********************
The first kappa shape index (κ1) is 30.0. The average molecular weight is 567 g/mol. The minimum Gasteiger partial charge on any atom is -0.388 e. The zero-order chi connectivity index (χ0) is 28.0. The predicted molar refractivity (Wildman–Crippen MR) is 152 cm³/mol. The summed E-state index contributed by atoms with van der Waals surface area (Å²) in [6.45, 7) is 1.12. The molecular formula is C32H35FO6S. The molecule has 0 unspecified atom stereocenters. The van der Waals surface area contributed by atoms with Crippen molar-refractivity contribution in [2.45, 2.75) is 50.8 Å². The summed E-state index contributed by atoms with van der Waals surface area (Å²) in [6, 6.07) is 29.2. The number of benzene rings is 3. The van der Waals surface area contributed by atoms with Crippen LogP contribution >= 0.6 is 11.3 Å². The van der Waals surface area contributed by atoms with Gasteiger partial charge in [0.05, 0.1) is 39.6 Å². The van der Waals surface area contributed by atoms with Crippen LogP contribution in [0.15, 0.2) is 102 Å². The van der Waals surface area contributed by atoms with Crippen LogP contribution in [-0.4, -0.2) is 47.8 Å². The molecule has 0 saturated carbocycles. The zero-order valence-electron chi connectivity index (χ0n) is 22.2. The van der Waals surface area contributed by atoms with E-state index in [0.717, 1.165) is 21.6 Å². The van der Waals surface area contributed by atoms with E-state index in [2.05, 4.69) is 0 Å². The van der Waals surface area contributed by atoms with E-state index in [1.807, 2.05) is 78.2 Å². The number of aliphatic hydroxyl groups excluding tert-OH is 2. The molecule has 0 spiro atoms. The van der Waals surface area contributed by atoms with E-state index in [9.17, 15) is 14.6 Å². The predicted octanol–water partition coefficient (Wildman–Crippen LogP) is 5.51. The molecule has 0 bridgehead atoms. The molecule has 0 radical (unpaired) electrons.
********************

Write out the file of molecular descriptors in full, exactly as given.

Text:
The first kappa shape index (κ1) is 30.0. The average molecular weight is 567 g/mol. The minimum Gasteiger partial charge on any atom is -0.388 e. The zero-order chi connectivity index (χ0) is 28.0. The predicted molar refractivity (Wildman–Crippen MR) is 152 cm³/mol. The summed E-state index contributed by atoms with van der Waals surface area (Å²) in [6.45, 7) is 1.12. The molecular formula is C32H35FO6S. The molecule has 0 unspecified atom stereocenters. The van der Waals surface area contributed by atoms with Crippen molar-refractivity contribution in [2.45, 2.75) is 50.8 Å². The summed E-state index contributed by atoms with van der Waals surface area (Å²) in [6, 6.07) is 29.2. The number of benzene rings is 3. The van der Waals surface area contributed by atoms with Crippen LogP contribution >= 0.6 is 11.3 Å². The van der Waals surface area contributed by atoms with Gasteiger partial charge in [0.05, 0.1) is 39.6 Å². The van der Waals surface area contributed by atoms with Crippen LogP contribution in [0.15, 0.2) is 102 Å². The van der Waals surface area contributed by atoms with Crippen LogP contribution in [-0.4, -0.2) is 47.8 Å². The molecule has 0 saturated carbocycles. The zero-order valence-electron chi connectivity index (χ0n) is 22.2. The van der Waals surface area contributed by atoms with E-state index in [0.717, 1.165) is 21.6 Å². The van der Waals surface area contributed by atoms with E-state index in [2.05, 4.69) is 0 Å². The van der Waals surface area contributed by atoms with E-state index in [1.807, 2.05) is 78.2 Å². The number of aliphatic hydroxyl groups excluding tert-OH is 2. The molecule has 0 spiro atoms. The van der Waals surface area contributed by atoms with E-state index in [9.17, 15) is 14.6 Å². The predicted octanol–water partition coefficient (Wildman–Crippen LogP) is 5.51. The molecule has 0 bridgehead atoms. The molecule has 0 radical (unpaired) electrons.